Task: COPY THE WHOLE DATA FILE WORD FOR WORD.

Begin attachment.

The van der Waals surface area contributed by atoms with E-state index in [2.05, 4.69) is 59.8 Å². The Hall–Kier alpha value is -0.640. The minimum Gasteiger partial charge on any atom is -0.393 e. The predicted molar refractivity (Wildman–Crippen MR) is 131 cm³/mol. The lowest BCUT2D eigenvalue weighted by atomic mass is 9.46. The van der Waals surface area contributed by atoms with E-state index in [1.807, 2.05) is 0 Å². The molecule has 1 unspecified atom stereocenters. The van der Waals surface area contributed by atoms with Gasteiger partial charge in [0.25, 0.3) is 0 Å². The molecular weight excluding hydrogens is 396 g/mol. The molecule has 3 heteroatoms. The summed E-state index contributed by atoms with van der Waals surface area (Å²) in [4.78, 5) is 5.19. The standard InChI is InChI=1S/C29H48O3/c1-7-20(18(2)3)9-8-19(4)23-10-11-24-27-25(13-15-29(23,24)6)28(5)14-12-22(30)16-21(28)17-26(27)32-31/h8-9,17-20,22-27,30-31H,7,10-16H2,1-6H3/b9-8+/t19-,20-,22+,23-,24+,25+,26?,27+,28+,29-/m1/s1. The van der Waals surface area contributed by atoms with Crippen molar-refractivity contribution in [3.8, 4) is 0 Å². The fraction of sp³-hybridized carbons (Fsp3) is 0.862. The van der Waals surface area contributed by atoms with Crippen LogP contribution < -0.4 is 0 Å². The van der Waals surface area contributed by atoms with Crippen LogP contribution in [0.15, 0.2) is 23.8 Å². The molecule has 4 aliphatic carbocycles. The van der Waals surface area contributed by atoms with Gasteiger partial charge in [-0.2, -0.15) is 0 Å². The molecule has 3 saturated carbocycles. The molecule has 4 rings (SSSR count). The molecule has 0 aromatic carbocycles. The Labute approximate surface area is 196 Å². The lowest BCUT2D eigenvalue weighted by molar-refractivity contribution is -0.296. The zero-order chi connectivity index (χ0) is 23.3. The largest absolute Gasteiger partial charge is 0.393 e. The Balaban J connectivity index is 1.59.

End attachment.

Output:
The van der Waals surface area contributed by atoms with E-state index in [2.05, 4.69) is 59.8 Å². The Hall–Kier alpha value is -0.640. The minimum Gasteiger partial charge on any atom is -0.393 e. The predicted molar refractivity (Wildman–Crippen MR) is 131 cm³/mol. The lowest BCUT2D eigenvalue weighted by atomic mass is 9.46. The van der Waals surface area contributed by atoms with E-state index in [1.807, 2.05) is 0 Å². The molecule has 1 unspecified atom stereocenters. The van der Waals surface area contributed by atoms with Gasteiger partial charge in [0.25, 0.3) is 0 Å². The molecular weight excluding hydrogens is 396 g/mol. The molecule has 3 heteroatoms. The summed E-state index contributed by atoms with van der Waals surface area (Å²) in [4.78, 5) is 5.19. The standard InChI is InChI=1S/C29H48O3/c1-7-20(18(2)3)9-8-19(4)23-10-11-24-27-25(13-15-29(23,24)6)28(5)14-12-22(30)16-21(28)17-26(27)32-31/h8-9,17-20,22-27,30-31H,7,10-16H2,1-6H3/b9-8+/t19-,20-,22+,23-,24+,25+,26?,27+,28+,29-/m1/s1. The van der Waals surface area contributed by atoms with Crippen molar-refractivity contribution in [3.8, 4) is 0 Å². The fraction of sp³-hybridized carbons (Fsp3) is 0.862. The van der Waals surface area contributed by atoms with Crippen LogP contribution < -0.4 is 0 Å². The van der Waals surface area contributed by atoms with Crippen LogP contribution in [0.15, 0.2) is 23.8 Å². The molecule has 4 aliphatic carbocycles. The van der Waals surface area contributed by atoms with Gasteiger partial charge in [-0.2, -0.15) is 0 Å². The molecule has 3 saturated carbocycles. The molecule has 4 rings (SSSR count). The molecule has 0 aromatic carbocycles. The Labute approximate surface area is 196 Å². The lowest BCUT2D eigenvalue weighted by molar-refractivity contribution is -0.296. The zero-order chi connectivity index (χ0) is 23.3. The largest absolute Gasteiger partial charge is 0.393 e. The Balaban J connectivity index is 1.59.